Paula Braud lays a wreath in the Baton Rouge National Cemetery during the annual Wreaths Across America ceremony, which aims to remember and honor those who have given the ultimate sacrifice. This December 15, the local Blue Star Mothers chapter has a goal to lay 5,000 wreaths at the cemetery. Courtesy Paula Braud.

Giving back: Blue Star Mothers of Louisiana, Chapter 1

Just minutes before the dining room of Jones Creek Cafe & Oyster Bar fills for the monthly Blue Star Mothers meeting, president Sunny Senft pulls out a makeshift envelope composed of tissues and staples. Opening it, she reveals a collection of pennies, nickels, dimes and quarters—an amount one would likely throw in the tip jar when handed back as change.

“We think a veteran came by and left us this,” she says, carefully returning the package to its original state. “All donations make a difference, and it’s things like this that really show the heart of the mission.”

That mission, Senft explains, revolves around sacrifice. The sacrifice these mothers’ children and others make daily in the armed forces. A sacrifice that ensures the safety and privilege of the country. A sacrifice the organization’s members are working to ensure is never forgotten.

“We are with these men and women from the day they enlist to the day they leave this earth,” says Senft. “Our goal with all of our programs is to honor, remember and teach: Honor those who serve. Remember the fallen. And teach our children the value of freedom.”

Founded as a branch of the national Blue Star Mothers organization, Louisiana Chapter 1 was officially established in March of 2005 by Janet Broussard.

“In 2004, my 22-year-old son was leaving for Iraq,” Broussard explains. “I had all these crazy thoughts going through my head, and I was really emotional. I realized I needed support, and that’s when I joined the national organization.”

On June 16, 2017, the Blue Star Mothers stood witness as Senate Bill 135 was signed into law by Governor John Bel Edwards. The bill, sponsored by Senator Eddie Lambert, gives military mothers a specialty license plate that honors their children’s service to the United States. Courtesy Blue Star Mothers of Louisiana, Chapter 1.

Over the following year, Broussard began working on various small programs and events like a Christmas gift drive and a prayer rally with a few other women. As the local group grew to around 15 members, she realized the next logical step was to incorporate as its own chapter.

“We were the first chapter in Louisiana,” says Broussard, noting that the group grew to over 100 members in its first year. “This is truly a sisterhood. No one understands like another military mom, and we’re here for each other—on good and bad days, holidays, birthdays, whatever. We’re here and we understand.”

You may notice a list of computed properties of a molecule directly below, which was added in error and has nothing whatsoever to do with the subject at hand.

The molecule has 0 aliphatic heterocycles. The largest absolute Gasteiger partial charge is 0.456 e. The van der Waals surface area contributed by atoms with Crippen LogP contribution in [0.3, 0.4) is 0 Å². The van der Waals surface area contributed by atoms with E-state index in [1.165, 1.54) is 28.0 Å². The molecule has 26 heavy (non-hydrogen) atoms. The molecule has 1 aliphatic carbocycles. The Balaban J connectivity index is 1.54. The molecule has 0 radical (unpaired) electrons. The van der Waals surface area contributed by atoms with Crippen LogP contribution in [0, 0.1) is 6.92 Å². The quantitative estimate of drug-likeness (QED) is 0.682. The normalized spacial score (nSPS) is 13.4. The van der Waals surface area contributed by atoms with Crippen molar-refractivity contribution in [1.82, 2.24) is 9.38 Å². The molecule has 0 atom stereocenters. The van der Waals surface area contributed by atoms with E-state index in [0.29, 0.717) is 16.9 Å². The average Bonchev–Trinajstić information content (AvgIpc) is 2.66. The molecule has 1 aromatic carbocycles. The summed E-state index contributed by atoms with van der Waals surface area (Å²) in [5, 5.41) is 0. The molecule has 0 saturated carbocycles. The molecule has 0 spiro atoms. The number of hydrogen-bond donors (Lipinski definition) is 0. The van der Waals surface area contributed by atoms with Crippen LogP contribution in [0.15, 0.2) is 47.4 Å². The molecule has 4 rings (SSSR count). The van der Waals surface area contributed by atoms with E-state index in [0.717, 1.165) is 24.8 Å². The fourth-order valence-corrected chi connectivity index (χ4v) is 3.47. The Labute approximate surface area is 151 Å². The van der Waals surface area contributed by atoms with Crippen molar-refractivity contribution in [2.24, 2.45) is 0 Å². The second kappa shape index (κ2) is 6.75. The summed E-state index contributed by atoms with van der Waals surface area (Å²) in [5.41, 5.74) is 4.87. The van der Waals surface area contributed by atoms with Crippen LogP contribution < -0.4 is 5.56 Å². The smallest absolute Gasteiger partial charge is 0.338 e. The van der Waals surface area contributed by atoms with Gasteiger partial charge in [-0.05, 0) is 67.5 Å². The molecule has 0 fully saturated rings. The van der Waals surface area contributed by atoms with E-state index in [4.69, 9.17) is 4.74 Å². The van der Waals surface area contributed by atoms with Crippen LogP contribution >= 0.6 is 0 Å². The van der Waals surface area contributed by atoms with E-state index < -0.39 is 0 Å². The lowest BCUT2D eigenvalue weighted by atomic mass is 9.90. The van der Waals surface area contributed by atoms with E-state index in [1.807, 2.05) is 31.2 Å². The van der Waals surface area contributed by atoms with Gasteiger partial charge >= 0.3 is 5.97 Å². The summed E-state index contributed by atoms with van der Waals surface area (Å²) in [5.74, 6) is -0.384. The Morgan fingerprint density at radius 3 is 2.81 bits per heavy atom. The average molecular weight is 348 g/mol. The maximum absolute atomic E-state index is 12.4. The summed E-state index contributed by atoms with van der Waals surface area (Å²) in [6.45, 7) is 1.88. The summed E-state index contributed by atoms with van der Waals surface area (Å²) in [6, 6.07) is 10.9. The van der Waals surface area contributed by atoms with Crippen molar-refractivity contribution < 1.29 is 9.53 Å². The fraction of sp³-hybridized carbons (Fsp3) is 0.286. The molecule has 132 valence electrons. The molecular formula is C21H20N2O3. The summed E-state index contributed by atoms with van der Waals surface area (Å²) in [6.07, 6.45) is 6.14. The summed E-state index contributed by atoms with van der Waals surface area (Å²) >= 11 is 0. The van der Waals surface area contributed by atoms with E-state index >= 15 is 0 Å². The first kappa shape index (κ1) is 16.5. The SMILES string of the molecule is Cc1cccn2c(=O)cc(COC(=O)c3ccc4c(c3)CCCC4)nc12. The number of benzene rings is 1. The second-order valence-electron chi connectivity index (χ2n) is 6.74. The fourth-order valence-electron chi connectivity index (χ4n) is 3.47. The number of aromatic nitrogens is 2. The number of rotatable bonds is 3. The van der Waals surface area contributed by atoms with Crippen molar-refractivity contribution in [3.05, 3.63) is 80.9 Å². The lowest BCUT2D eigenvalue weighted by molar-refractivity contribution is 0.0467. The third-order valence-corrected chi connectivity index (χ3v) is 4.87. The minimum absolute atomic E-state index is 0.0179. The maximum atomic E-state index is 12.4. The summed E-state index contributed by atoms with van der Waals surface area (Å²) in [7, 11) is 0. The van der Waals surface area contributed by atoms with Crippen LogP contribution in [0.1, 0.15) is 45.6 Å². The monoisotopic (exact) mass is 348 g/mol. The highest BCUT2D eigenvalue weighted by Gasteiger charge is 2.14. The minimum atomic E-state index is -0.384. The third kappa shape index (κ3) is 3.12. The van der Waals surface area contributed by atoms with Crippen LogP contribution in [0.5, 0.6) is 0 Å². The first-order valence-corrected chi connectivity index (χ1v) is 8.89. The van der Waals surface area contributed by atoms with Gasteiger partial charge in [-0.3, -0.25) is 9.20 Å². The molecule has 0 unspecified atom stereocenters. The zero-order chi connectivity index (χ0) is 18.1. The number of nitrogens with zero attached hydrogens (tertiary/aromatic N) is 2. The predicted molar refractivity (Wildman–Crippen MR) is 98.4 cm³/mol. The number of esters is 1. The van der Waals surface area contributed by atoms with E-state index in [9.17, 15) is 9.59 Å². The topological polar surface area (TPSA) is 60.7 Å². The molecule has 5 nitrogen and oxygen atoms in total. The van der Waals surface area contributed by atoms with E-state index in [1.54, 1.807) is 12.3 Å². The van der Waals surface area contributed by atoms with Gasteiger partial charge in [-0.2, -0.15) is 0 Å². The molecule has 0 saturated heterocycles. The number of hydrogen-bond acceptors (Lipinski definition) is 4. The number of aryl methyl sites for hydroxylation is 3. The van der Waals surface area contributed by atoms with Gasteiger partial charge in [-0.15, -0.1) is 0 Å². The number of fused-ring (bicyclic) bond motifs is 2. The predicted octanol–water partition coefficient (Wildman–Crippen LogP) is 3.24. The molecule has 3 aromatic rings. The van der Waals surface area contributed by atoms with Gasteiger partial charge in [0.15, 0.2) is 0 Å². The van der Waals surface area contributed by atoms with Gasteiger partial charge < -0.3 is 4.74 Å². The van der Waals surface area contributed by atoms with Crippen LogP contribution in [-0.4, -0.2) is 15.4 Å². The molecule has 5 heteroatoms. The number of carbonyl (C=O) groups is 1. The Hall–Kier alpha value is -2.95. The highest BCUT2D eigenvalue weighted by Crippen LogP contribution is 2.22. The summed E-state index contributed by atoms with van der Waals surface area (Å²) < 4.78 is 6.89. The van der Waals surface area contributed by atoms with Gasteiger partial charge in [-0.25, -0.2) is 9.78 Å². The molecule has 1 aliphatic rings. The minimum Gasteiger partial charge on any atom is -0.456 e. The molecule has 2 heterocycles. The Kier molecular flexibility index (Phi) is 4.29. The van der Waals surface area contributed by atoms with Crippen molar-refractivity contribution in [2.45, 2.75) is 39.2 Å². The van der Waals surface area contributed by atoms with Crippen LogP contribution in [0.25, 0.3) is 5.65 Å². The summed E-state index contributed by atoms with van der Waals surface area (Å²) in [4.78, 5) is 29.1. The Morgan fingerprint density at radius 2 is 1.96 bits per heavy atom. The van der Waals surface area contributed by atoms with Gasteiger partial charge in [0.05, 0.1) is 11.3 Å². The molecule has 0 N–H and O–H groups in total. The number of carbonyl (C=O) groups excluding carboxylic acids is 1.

But the group doesn’t just exist for mutual support. Rather, they are wholly dedicated to serving those who have served or are currently serving the country. Whether it be planting flags at the Capitol on Memorial Day, attending as many Veteran’s Day events as possible, visiting the Reserve Veterans War Home, mailing care packages, advocating for the armed forces, or attending graduations and “welcome home” ceremonies, Senft and Broussard say the most important thing is doing as much as they can.

“There are certain things that my sons have told me that I just really feel for,” says Senft. “It’s so hard to picture everyone on a base getting packages and mail and a few not getting anything. Or, at graduations, when you see families lined up with signs and T-shirts and there are a few with no one there. You can’t know what is going on in their lives, but we can be there for them and make sure they know that people do care about them.”

With the holidays in full swing, the group is heading into one of the toughest times in any military family’s year.

“Christmases are hard,” says Senft. “What people don’t realize is that they don’t have to be overseas to not have contact. My son stays with the recruits over the holidays and I am so proud of him for that, but we also miss him. It turns into doing things like leaving the tree up year round so we can celebrate when we do see him.”

“There are so many things my son has missed: holidays, birthdays, even the birth of his child,” adds Broussard. “I just want people to realize that we are still at war and there are lasting effects after our children return. We have to let them and their families know that we support them and we are proud.”

To donate or get involved with the Blue Star Mothers of Louisiana Chapter 1, visit